The market capitalisation for Zimbabwe’s Stock Exchange (ZSE) fell 11 percent to $4 billion in the first half of this year as foreign investors sold shares and the economy stagnated, data from the bourse showed on Thursday.
Foreigners bought shares worth 70 million US dollars in the six months to end-June compared with 133 million US dollars during the same period last year, accounting for 52.5 percent of trading on the exchange versus 70 percent a year ago.
Zimbabwe’s government says the economy is expected to flatline this year as a result of low global commodity prices which will impact mining production, low foreign direct investment and company closures as a result of power shortages and expensive finance.
The bourse’s main industrial index fell to 148.40 points from 164.90 points in January as companies reported weak earnings due to depressed domestic demand, power shortages, high interest rates and competition from cheaper imports.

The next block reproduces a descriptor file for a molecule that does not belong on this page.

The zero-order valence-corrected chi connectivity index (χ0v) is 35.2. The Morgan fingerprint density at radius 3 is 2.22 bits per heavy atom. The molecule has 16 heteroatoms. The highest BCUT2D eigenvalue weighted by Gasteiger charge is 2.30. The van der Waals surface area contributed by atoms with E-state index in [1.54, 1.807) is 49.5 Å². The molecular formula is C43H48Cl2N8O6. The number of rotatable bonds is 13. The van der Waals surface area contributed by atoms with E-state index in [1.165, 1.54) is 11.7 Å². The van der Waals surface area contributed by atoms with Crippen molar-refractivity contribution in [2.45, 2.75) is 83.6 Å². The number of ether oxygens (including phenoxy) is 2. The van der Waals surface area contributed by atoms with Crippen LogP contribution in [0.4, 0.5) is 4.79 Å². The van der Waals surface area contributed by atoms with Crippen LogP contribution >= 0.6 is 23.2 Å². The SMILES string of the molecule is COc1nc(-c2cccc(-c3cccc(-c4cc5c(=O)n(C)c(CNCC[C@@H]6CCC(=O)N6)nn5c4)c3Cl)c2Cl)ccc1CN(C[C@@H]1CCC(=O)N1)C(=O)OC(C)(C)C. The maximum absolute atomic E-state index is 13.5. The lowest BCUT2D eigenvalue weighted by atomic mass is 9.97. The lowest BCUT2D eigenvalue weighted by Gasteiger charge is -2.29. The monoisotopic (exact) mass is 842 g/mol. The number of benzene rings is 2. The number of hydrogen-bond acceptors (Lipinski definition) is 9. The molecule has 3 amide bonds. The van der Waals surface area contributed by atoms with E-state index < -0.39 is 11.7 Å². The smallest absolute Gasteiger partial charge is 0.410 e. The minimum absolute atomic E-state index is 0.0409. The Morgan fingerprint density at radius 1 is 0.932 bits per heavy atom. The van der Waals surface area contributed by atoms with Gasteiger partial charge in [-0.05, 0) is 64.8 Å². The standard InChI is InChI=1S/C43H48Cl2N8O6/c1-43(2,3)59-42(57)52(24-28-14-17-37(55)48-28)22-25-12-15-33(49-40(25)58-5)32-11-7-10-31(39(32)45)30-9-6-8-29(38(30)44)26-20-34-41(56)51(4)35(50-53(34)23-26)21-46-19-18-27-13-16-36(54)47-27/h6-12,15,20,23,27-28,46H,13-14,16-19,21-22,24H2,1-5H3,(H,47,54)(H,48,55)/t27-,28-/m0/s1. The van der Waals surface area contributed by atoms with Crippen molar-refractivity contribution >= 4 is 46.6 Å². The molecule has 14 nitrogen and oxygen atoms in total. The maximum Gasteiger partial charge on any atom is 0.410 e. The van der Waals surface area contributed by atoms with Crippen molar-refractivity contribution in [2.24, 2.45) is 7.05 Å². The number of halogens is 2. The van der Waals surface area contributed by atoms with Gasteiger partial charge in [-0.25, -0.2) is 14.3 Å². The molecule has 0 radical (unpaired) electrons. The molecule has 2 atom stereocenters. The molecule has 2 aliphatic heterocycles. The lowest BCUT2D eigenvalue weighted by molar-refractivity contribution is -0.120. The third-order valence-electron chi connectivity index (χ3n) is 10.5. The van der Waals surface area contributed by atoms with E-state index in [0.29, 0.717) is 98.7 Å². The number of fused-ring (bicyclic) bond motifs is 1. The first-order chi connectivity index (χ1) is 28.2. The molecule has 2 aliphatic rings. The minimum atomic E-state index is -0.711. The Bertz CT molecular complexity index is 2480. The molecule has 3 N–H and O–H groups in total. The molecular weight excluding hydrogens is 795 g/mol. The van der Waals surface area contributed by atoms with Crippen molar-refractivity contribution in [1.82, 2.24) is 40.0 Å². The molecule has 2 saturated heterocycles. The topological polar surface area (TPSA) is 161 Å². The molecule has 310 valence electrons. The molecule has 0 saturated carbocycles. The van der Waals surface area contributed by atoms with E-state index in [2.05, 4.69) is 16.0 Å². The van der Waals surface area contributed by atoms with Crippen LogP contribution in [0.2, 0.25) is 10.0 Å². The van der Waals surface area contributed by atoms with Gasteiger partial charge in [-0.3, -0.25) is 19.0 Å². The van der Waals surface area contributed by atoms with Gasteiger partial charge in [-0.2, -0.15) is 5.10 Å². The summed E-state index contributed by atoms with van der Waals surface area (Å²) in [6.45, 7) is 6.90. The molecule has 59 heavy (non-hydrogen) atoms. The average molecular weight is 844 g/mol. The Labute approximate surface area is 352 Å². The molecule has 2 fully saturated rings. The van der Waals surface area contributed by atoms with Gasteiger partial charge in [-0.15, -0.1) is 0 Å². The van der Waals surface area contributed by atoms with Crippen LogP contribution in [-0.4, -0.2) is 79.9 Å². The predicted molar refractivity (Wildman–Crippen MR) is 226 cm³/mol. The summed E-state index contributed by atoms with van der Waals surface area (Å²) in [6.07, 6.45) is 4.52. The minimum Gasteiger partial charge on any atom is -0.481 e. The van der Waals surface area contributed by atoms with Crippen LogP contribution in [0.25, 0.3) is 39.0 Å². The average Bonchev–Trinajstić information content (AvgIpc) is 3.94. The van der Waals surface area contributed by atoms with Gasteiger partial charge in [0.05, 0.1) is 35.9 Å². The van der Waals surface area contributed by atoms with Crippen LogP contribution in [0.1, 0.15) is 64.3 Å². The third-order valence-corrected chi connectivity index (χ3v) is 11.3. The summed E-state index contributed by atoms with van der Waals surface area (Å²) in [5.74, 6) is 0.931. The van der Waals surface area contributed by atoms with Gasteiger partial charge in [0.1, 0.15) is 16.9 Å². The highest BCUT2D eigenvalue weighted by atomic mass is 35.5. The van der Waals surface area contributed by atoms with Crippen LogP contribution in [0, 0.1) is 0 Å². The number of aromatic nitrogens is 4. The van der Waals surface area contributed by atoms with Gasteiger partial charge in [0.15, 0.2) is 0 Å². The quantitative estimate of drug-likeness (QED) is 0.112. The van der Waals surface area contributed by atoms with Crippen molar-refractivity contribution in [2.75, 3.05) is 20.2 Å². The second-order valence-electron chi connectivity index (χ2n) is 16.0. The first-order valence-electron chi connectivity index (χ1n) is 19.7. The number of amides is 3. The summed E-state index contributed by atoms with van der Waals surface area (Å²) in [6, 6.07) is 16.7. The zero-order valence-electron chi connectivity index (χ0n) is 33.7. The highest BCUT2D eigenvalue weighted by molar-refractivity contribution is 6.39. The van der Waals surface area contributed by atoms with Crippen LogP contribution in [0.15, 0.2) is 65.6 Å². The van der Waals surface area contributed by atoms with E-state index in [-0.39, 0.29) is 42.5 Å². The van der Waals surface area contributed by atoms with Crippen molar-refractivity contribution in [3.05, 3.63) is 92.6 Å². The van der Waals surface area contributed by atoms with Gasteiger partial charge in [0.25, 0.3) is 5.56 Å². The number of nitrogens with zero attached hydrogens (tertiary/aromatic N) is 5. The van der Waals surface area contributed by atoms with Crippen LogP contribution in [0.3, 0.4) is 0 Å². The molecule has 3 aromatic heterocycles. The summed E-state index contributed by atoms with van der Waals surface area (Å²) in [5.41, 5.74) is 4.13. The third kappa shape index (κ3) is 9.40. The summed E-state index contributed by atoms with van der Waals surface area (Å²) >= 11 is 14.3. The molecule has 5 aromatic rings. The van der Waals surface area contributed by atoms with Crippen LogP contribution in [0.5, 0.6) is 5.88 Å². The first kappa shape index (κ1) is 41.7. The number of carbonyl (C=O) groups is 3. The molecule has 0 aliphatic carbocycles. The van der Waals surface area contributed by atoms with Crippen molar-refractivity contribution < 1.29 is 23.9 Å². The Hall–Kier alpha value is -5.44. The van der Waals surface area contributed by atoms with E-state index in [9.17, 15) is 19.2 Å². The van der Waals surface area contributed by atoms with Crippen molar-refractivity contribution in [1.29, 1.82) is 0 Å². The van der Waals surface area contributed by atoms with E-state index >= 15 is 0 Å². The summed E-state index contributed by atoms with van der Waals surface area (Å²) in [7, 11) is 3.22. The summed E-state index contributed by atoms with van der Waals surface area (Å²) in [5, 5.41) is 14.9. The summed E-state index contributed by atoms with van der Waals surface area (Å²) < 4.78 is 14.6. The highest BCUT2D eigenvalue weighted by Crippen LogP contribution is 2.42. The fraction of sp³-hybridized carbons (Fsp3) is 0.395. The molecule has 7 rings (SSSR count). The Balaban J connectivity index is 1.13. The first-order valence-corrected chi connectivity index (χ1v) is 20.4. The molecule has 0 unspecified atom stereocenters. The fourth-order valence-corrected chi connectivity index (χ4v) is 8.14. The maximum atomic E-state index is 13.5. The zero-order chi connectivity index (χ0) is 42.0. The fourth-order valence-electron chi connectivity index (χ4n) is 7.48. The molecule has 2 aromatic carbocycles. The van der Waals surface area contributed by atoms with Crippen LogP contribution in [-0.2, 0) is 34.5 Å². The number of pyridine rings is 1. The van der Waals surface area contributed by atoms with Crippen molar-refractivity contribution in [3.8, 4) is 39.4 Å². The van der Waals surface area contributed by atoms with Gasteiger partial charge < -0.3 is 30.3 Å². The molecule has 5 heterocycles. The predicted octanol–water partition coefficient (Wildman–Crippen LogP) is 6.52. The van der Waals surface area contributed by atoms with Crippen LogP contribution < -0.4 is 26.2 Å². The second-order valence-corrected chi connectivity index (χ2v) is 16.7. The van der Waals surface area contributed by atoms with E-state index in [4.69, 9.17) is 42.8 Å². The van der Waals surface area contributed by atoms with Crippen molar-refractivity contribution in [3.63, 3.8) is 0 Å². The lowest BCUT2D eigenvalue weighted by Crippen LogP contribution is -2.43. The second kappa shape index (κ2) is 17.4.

“The underperformance could reflect fatigue on the average risk-averse investor as the economy continues to underperform,” stockbroker MMC Capital said in a research note.
Data showed that overall foreign investor interest had declined, with preference for shares in large consumer-oriented firms such as mobile phone service provider Econet Wireless, brewer SABMiller’s local unit Delta and food retailer Innscor, which were seen as being well managed and had an expanding consumer base.
The ZSE, which has 61 listed companies, is expected to begin live electronic trading on Friday as the bourse seeks to cut red tape and attract more investors.